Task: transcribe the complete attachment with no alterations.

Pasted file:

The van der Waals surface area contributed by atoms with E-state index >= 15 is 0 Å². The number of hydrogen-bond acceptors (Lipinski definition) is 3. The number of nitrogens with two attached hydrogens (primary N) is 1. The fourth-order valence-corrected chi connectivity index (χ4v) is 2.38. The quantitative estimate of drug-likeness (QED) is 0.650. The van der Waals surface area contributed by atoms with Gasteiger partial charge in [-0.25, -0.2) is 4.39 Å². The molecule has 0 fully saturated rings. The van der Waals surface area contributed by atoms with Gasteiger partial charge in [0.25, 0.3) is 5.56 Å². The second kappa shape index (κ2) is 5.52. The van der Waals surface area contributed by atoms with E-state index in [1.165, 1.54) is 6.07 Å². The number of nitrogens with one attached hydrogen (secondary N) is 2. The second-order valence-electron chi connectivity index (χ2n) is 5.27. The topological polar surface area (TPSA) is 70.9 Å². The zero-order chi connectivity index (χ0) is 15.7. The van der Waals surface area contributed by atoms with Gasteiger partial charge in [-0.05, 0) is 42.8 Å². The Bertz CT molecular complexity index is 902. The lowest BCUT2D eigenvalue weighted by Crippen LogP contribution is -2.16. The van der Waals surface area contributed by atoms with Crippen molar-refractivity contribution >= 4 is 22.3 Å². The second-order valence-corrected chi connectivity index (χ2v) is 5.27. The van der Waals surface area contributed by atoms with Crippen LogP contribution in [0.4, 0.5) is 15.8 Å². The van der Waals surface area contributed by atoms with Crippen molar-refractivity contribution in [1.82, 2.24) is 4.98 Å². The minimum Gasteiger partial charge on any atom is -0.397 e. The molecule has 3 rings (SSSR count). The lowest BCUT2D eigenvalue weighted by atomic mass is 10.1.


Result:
The van der Waals surface area contributed by atoms with E-state index >= 15 is 0 Å². The number of hydrogen-bond acceptors (Lipinski definition) is 3. The number of nitrogens with two attached hydrogens (primary N) is 1. The fourth-order valence-corrected chi connectivity index (χ4v) is 2.38. The quantitative estimate of drug-likeness (QED) is 0.650. The van der Waals surface area contributed by atoms with Gasteiger partial charge in [-0.25, -0.2) is 4.39 Å². The molecule has 0 fully saturated rings. The van der Waals surface area contributed by atoms with Gasteiger partial charge in [0.25, 0.3) is 5.56 Å². The second kappa shape index (κ2) is 5.52. The van der Waals surface area contributed by atoms with E-state index in [1.165, 1.54) is 6.07 Å². The number of nitrogens with one attached hydrogen (secondary N) is 2. The second-order valence-electron chi connectivity index (χ2n) is 5.27. The topological polar surface area (TPSA) is 70.9 Å². The zero-order chi connectivity index (χ0) is 15.7. The van der Waals surface area contributed by atoms with Gasteiger partial charge in [-0.05, 0) is 42.8 Å². The Bertz CT molecular complexity index is 902. The lowest BCUT2D eigenvalue weighted by Crippen LogP contribution is -2.16. The van der Waals surface area contributed by atoms with Crippen molar-refractivity contribution >= 4 is 22.3 Å². The second-order valence-corrected chi connectivity index (χ2v) is 5.27. The van der Waals surface area contributed by atoms with Crippen LogP contribution in [0.4, 0.5) is 15.8 Å². The van der Waals surface area contributed by atoms with Crippen molar-refractivity contribution in [1.82, 2.24) is 4.98 Å². The minimum Gasteiger partial charge on any atom is -0.397 e. The molecule has 3 rings (SSSR count). The lowest BCUT2D eigenvalue weighted by atomic mass is 10.1.